What Is In-Service Withdrawal?

Thoughtful person sitting in a coffee shop with laptop contemplating an early retirement withdrawal


ljubaphoto /  Getty Images


In-service withdrawal occurs when you take funds from your employer-sponsored retirement plan while you're still working or before being let go from your job.

Key Takeaways

  • In-service withdrawal occurs when an employee takes funds from a qualified employer-sponsored retirement plan while still working.
  • Certain triggering events, such as job loss, render withdrawals allowable.
  • Different types of retirement accounts have different rules.
  • There's usually a tax consequence for an early distribution, so it should only be used as a last resort.

Definition and Example of In-Service Withdrawal

You're making an in-service withdrawal from your employer-sponsored retirement plan if none of these conditions exists:

  • Retirement at age 59 1/2
  • Disability
  • Termination from your job
  • Death

It's considered to be a regular withdrawal if one of these factors applies to you.

  • Alternate name: Early distribution

How In-Service Withdrawal Works

Making an in-service withdrawal from your 401(k) is almost never a good idea. You'll be subject to taxes and penalties in just about every case. Taking an early distribution will also reduce the value of your 401(k), often permanently. You'll also lose the bonus of non-taxable compounding, which will leave you with less money when you retire.


There are two types of employer-sponsored retirement accounts: defined benefit (DB) and defined contribution (DC). Each works differently when it comes to in-service withdrawal. Both types are covered under the Employee Retirement Income Security Act of 1974 (ERISA), which sets the standards for an employer to offer a pension plan.

Defined Benefit Retirement Accounts 

Defined benefit retirement accounts are administered by a pension fund manager. These plans usually require that the employee contribute a percentage of their salary to their account. The company often matches that contribution in some way.

One of the biggest differences between defined benefit and defined contribution plans is that you usually have to be vested in a defined benefit plan. You can’t withdraw any money—including the money you put in—until you're vested. You get a set benefit payment per month when you retire. Defined benefit plans include many teacher retirement plans (TRS).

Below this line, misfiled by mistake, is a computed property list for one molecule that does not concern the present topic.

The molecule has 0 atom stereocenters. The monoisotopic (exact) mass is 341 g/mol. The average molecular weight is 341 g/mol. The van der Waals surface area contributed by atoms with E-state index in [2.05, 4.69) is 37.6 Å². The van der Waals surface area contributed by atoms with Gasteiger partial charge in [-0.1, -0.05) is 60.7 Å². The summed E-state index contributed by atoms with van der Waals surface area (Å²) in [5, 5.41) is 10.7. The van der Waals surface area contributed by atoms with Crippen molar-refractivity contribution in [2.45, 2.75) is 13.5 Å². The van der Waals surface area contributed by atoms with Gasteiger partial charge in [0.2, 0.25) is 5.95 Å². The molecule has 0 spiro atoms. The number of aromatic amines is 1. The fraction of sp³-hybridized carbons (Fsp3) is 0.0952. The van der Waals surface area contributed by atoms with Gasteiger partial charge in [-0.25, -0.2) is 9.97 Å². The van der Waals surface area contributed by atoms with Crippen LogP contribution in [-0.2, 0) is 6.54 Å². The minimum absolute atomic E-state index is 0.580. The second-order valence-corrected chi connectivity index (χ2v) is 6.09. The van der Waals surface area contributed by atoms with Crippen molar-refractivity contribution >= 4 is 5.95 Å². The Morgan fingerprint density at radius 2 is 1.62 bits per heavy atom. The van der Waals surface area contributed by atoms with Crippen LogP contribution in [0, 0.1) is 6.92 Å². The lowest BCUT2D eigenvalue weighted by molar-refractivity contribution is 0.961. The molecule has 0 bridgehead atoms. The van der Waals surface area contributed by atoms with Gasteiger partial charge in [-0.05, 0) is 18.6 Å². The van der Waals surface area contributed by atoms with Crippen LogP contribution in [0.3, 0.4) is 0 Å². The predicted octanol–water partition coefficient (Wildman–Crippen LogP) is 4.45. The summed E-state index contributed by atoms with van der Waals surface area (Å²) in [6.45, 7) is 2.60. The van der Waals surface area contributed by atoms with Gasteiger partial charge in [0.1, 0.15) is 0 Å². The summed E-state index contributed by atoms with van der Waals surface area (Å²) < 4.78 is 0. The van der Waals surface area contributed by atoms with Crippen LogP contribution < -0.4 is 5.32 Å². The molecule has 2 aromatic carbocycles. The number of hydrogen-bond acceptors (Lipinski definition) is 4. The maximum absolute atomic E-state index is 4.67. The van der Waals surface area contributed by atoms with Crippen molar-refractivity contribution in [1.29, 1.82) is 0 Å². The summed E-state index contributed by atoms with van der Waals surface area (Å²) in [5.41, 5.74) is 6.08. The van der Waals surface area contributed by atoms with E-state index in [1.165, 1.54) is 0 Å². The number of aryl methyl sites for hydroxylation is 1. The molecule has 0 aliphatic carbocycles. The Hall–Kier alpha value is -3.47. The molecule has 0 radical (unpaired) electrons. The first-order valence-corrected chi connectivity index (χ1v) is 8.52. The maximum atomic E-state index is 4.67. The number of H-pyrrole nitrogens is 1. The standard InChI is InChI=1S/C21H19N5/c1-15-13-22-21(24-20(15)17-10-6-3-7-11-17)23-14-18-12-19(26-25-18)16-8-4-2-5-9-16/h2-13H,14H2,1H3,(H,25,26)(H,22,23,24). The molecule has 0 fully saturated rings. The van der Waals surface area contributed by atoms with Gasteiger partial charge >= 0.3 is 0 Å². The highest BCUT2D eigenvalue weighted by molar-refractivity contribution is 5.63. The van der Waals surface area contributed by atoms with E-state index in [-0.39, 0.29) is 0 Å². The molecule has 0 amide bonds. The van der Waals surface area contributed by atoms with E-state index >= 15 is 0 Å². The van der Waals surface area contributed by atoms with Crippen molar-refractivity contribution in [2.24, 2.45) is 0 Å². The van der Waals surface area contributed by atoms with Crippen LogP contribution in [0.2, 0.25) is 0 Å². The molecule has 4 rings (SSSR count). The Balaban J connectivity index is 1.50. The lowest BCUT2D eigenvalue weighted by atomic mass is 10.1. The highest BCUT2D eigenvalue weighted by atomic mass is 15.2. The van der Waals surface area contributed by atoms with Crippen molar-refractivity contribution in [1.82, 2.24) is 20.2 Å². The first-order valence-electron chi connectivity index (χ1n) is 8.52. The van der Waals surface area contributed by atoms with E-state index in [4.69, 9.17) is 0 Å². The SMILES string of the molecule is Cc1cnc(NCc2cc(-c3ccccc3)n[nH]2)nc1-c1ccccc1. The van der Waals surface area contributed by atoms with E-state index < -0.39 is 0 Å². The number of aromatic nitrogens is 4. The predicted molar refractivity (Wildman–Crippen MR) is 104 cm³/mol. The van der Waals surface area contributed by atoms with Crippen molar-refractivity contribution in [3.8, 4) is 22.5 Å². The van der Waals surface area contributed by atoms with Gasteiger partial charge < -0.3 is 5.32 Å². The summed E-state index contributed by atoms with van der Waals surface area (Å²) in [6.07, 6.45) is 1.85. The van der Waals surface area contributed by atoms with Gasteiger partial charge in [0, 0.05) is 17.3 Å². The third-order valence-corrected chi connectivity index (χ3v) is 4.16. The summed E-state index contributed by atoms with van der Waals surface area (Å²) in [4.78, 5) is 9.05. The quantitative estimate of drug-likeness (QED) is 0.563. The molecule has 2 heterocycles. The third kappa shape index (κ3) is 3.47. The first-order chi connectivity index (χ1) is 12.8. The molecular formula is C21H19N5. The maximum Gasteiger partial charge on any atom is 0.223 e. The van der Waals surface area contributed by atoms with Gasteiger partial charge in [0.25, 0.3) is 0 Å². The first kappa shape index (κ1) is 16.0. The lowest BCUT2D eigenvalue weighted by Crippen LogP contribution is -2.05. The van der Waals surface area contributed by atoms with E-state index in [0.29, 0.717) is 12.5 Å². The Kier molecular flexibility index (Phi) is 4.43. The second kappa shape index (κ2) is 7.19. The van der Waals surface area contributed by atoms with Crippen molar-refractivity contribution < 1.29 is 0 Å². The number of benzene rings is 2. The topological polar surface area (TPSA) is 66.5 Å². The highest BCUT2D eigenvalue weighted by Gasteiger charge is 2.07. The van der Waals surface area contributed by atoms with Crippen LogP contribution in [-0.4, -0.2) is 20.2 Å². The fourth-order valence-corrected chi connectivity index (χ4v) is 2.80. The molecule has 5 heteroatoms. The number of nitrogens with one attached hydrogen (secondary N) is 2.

Defined Contribution Retirement Accounts

Defined contribution retirement plans often require that both the employee and the employer contribute to the plan. The employer will often match the employee's contribution up to a certain percentage. You may also have to be vested. The vesting could be on a schedule.

You can always draw out your own funds if you have a defined contribution plan, but you can only draw out your employer’s funds according to the vesting schedule if there is one. Examples of defined contribution plans include 401(k) and 403(b) plans. The rules of these plans are set by the IRS.

Other Retirement Accounts

There are other types of retirement accounts, including:

  • Thrift Savings Plans: These are retirement funds for federal government employees. They have rules that are very much like those of 401(k) plans.
  • Section 457(b): These are non-qualified, eligible deferred compensation plans for state and local governments and tax-exempt organizations. They follow different rules. Employees can make in-service withdrawals at any time.
  • SEP and SIMPLE Individual Retirement Accounts (IRAs): These are used in small businesses. There are no rules for in-service withdrawal for a SEP IRA. SIMPLE IRAs have vesting requirements. The penalty for an in-service withdrawal is increased to 25% if you haven't been vested (generally during the first two years you're in the plan).

When Can In-Service Withdrawals Be Taken?

There are allowable circumstances in accounts that permit in-service withdrawals. The need for the in-service withdrawal must be immediate. You must also be facing a heavy financial burden.


The in-service withdrawal must be limited to the amount of the need. This is called a "hardship in-service withdrawal." It assumes that the employee can’t get the money from other sources, such as wages or loans, because that would add to the hardship.

The funds can only come from employee/employer matching contributions, not from any income earned on them.

Reasons for an In-Service Withdrawal

The IRS set six allowable reasons for an in-service withdrawal in 2017:

  1. Medical expenses for the employee or their spouse, dependents, or a beneficiary
  2. Costs directly related to the purchase of the employee’s principal residence, including mortgage payments
  3. Tuition and all related post-secondary educational costs, including room and board, for the employee, spouse, children, spouse’s children, or a beneficiary for the next 12 months
  4. Payments necessary to prevent the foreclosure of the employee’s principal residence or eviction of the employee from that residence
  5. Funeral expenses for the employee, their spouse, their children, or a beneficiary
  6. Certain expenses to repair damage to the employee’s principal residence
Was this page helpful?
The Balance uses only high-quality sources, including peer-reviewed studies, to support the facts within our articles. Read our editorial process to learn more about how we fact-check and keep our content accurate, reliable, and trustworthy.
  1. Internal Revenue Service. "Retirement Topics - Exceptions to Tax on Early Distributions."

  2. U.S. Department of Labor. "Types of Retirement Plans."

  3. Internal Revenue Service. "SIMPLE IRA Withdrawal and Transfer Rules."

  4. Internal Revenue Service. "Retirement Plans FAQs Regarding Hardship Distributions."

Related Articles